Love at first sight is rare – for most of us, falling in love is a process. Often we start with friendship – developing respect and admiration, moving slowly toward a deepening of feelings. I’ve discovered that, when it comes to loving oneself, it’s really no different.
Do you love yourself? Back then, I certainly didn’t. If I’d been asked, I would have had to say no to these questions:
• Can I look in the mirror and say, “I love you”?
• How about, “I like you”?
• Am I kind to myself?
• Do I treat myself as I treat a good friend? If not, why?
• Can I happily spend time alone with myself? If not, why?
My first step, if I wanted things to change, was to establish a friendship with this person I treated so badly.
Becoming My Own Best Friend
Although a naturally shy and reserved person, I know how to be a good friend to someone else. I’m a good listener; for a long time I preferred listening to others rather than talking about myself. I admired others’ traits – beauty, gregariousness, cleverness, bravery, talent – but did not believe I had such qualities myself. I was thoughtful of others’ needs. When they had a problem, I supported them through it, offering a shoulder to cry on or advice to act on. I kept in touch. We did fun things together. We talked, shared feelings, kept each others’ confidences. Gave each other ideas, supported each others’ dreams.
It seemed so easy to do all this for someone else. But when I first heard the suggestion to treat myself as I would my best friend, I cringed. Be kind to myself? Empathetic? Listen to myself, encourage myself to do what feels right for me? I would never treat a friend the way I treated myself in my head. I berated myself for mistakes, obsessed over missteps and misstatements, put myself down, compared myself negatively to others, and generally ran myself into the ground at every opportunity. Turning that around was a long, slow process.
I developed more questions in the journey toward becoming kinder and more loving toward myself:
• How do I talk to myself in my own mind? Would I speak to a friend that way?
• What happens in my mind when I make a mistake?
• If I were my own best friend, what would I do today for fun?
• What is one thing I can do today to take care of myself?
One of the most basic friend skills I had to apply to myself was listening. I learned to recognize and identify what was happening inside. Becoming aware of the negative thinking was an important step to doing something about it. Identifying my feelings helped me to determine the best way to respond to them. I knew I had been sad for most of my life, I knew I was depressed, but I didn’t know I was angry. I also didn’t know what happiness or joy felt like.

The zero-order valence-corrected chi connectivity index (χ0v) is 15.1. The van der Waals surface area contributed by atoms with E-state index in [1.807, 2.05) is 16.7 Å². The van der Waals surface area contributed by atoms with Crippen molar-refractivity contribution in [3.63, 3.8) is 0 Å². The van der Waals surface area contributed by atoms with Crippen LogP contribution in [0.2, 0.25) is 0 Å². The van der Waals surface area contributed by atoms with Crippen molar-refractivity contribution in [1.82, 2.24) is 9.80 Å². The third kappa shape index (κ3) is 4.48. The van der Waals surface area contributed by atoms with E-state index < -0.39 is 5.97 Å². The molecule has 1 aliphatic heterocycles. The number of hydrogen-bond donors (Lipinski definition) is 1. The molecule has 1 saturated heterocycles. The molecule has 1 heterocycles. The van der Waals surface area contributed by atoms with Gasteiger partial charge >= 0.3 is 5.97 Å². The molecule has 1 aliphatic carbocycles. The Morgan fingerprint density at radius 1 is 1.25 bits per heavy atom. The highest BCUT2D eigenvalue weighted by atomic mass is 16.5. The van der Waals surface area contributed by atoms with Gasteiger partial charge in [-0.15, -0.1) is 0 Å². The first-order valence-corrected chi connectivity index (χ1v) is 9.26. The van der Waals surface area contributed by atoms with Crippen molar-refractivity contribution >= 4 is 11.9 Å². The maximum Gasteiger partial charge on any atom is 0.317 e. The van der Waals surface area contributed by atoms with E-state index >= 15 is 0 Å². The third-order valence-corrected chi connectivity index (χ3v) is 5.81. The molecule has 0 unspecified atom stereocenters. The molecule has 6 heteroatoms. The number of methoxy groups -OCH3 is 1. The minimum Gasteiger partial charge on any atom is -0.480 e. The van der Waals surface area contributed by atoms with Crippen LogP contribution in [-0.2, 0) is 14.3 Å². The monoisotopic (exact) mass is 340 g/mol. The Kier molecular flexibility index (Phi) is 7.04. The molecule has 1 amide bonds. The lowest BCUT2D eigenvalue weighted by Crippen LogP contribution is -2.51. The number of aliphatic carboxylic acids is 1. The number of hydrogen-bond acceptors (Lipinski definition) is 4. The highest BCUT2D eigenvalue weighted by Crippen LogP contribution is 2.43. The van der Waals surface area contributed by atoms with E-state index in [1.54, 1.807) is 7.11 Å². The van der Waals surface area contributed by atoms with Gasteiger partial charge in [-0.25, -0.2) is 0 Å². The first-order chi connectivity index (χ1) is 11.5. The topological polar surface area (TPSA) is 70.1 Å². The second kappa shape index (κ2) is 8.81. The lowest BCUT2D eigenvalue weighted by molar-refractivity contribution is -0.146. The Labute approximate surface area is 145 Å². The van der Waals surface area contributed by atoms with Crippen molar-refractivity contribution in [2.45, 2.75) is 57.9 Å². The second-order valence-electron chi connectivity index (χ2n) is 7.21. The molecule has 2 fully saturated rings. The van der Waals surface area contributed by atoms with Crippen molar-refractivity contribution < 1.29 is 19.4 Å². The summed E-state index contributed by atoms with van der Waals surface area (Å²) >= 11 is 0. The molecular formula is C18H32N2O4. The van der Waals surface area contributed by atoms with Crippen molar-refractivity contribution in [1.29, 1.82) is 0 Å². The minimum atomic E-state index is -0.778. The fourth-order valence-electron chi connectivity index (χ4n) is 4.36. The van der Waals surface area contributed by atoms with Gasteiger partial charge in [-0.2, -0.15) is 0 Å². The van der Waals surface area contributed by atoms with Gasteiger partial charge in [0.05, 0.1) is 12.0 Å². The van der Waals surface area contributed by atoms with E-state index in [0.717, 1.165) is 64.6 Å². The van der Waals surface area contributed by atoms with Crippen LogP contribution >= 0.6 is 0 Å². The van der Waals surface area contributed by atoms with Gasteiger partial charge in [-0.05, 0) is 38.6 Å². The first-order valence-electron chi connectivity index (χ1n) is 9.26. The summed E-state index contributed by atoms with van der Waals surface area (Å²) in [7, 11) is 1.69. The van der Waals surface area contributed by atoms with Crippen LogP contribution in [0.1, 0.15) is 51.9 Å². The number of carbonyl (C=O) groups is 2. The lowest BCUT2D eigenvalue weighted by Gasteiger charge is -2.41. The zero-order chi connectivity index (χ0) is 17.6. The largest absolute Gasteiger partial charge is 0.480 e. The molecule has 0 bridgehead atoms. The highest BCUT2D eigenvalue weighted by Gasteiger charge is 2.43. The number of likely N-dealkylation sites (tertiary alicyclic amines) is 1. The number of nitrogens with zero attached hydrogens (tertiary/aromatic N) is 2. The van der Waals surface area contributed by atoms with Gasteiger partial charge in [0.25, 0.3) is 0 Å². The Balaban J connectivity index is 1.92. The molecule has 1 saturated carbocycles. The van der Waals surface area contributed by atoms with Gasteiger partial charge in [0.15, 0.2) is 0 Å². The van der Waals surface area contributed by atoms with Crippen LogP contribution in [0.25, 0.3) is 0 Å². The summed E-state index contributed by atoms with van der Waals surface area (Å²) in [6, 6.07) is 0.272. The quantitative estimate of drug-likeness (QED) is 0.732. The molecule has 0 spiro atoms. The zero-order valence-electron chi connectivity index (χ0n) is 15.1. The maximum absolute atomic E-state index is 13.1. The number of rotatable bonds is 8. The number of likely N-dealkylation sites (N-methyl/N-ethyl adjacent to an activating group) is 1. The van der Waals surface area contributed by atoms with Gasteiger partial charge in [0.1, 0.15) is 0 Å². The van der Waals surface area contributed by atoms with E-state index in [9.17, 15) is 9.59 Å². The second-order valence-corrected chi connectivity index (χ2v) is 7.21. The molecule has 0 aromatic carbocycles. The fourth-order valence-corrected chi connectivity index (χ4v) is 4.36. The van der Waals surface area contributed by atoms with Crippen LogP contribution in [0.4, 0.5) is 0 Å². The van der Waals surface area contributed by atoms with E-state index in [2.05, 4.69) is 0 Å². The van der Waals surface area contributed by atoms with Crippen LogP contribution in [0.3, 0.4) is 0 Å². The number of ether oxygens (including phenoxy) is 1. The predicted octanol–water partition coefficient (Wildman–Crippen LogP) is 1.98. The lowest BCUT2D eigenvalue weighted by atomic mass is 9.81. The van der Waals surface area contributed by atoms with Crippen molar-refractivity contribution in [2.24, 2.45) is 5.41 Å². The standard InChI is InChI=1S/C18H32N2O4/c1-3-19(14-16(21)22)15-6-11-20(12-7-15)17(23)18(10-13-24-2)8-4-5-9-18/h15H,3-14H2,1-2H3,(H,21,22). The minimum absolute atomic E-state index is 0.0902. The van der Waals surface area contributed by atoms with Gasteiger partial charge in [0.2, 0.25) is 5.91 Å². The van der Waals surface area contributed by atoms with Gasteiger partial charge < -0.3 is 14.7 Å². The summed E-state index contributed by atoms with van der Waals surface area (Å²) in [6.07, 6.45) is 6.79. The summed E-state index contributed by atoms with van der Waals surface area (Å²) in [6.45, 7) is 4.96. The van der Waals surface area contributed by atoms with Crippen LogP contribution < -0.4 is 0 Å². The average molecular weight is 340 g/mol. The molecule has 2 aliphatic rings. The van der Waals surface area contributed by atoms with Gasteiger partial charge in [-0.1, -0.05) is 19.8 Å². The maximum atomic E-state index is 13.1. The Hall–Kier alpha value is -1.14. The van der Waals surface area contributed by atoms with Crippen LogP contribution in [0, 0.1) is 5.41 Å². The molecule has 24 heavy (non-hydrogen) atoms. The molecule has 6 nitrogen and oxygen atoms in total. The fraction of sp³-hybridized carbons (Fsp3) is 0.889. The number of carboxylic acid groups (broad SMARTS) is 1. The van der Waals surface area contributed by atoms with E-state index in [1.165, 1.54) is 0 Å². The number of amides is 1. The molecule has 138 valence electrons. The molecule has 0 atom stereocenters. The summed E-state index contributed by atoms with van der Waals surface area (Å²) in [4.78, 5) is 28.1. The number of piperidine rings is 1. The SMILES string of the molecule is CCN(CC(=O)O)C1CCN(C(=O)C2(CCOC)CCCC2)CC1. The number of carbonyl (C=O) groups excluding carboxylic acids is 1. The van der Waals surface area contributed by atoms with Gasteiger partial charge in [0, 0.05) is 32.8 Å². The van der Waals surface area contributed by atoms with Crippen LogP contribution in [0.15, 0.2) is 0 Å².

As I began shifting toward a more positive way of thinking, I began to have moments of happiness. Oddly, I experienced them as mixed with pain and fear. There was something profoundly frightening to me about feeling happiness, that lilting of the heart made me feel so vulnerable. I would instantly impose negativity to drive it away. I couldn’t speak of it to others for fear of its dissipation. Discussion or explanation killed it. Only by practicing acceptance of these good feelings did I become more comfortable with them.
Over time, and with repeated practice, I have become my own best friend. I have developed a rich inner world, a playground that I look forward to visiting. I might be alone at times, but I am rarely lonely. Today I can say I like myself, even that I love myself. That’s because my actions are so closely aligned with my thoughts, feelings, and values, which leads to feeling good inside as well as in my interactions with others. I am – slowly – falling in love with myself.
Ideas for Developing a Friendship with Yourself
• Do things that you enjoy – by yourself.
• Take a vacation at home and don’t make plans, let each day unfold based on your desires of the moment.
• Listen to yourself – watch your thoughts and feelings, write them in a journal, share them with a friend.
• Honor your feelings – recognize how you feel and sit with them for awhile before acting on them.
• Treat yourself to something fun, something good to eat, something you’ve been wanting for a long time – without guilt.
Do you consider yourself your own friend? What do you think of the concept of falling in love with yourself?